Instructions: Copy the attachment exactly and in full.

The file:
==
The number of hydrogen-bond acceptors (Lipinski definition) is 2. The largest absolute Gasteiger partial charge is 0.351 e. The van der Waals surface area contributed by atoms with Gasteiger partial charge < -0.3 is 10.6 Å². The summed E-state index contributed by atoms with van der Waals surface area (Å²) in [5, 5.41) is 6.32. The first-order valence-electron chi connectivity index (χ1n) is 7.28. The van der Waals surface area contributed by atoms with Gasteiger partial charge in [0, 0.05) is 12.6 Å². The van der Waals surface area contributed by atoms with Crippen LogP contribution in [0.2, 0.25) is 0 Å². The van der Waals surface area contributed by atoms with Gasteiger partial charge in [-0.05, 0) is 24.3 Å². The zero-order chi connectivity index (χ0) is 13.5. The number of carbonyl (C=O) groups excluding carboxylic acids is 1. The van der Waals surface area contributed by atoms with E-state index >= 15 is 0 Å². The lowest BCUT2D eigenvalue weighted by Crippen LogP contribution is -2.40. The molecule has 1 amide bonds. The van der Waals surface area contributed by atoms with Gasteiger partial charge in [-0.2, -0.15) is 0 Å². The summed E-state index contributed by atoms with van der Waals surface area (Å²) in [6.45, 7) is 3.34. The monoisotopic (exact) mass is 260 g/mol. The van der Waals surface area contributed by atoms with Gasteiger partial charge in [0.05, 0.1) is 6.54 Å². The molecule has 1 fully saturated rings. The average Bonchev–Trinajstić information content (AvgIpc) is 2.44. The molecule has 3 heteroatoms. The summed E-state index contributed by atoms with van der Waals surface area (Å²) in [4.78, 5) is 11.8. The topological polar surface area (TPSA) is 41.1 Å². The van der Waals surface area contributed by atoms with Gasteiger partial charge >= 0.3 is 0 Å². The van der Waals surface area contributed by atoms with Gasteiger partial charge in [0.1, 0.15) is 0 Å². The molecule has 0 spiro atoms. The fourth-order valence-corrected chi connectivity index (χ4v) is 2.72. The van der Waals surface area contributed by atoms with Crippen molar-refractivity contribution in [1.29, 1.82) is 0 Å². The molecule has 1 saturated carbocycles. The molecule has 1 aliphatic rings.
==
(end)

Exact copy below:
The number of hydrogen-bond acceptors (Lipinski definition) is 2. The largest absolute Gasteiger partial charge is 0.351 e. The van der Waals surface area contributed by atoms with Gasteiger partial charge < -0.3 is 10.6 Å². The summed E-state index contributed by atoms with van der Waals surface area (Å²) in [5, 5.41) is 6.32. The first-order valence-electron chi connectivity index (χ1n) is 7.28. The van der Waals surface area contributed by atoms with Gasteiger partial charge in [0, 0.05) is 12.6 Å². The van der Waals surface area contributed by atoms with Crippen LogP contribution in [0.2, 0.25) is 0 Å². The van der Waals surface area contributed by atoms with Gasteiger partial charge in [-0.05, 0) is 24.3 Å². The zero-order chi connectivity index (χ0) is 13.5. The number of carbonyl (C=O) groups excluding carboxylic acids is 1. The van der Waals surface area contributed by atoms with E-state index >= 15 is 0 Å². The lowest BCUT2D eigenvalue weighted by Crippen LogP contribution is -2.40. The molecule has 1 amide bonds. The van der Waals surface area contributed by atoms with Gasteiger partial charge in [-0.2, -0.15) is 0 Å². The summed E-state index contributed by atoms with van der Waals surface area (Å²) in [6.45, 7) is 3.34. The monoisotopic (exact) mass is 260 g/mol. The van der Waals surface area contributed by atoms with Gasteiger partial charge in [0.05, 0.1) is 6.54 Å². The molecule has 1 fully saturated rings. The average Bonchev–Trinajstić information content (AvgIpc) is 2.44. The molecule has 3 heteroatoms. The summed E-state index contributed by atoms with van der Waals surface area (Å²) in [4.78, 5) is 11.8. The topological polar surface area (TPSA) is 41.1 Å². The van der Waals surface area contributed by atoms with Gasteiger partial charge >= 0.3 is 0 Å². The van der Waals surface area contributed by atoms with Gasteiger partial charge in [0.1, 0.15) is 0 Å². The molecule has 0 spiro atoms. The fourth-order valence-corrected chi connectivity index (χ4v) is 2.72. The van der Waals surface area contributed by atoms with Crippen molar-refractivity contribution in [1.29, 1.82) is 0 Å². The molecule has 1 saturated carbocycles. The molecule has 1 aliphatic rings.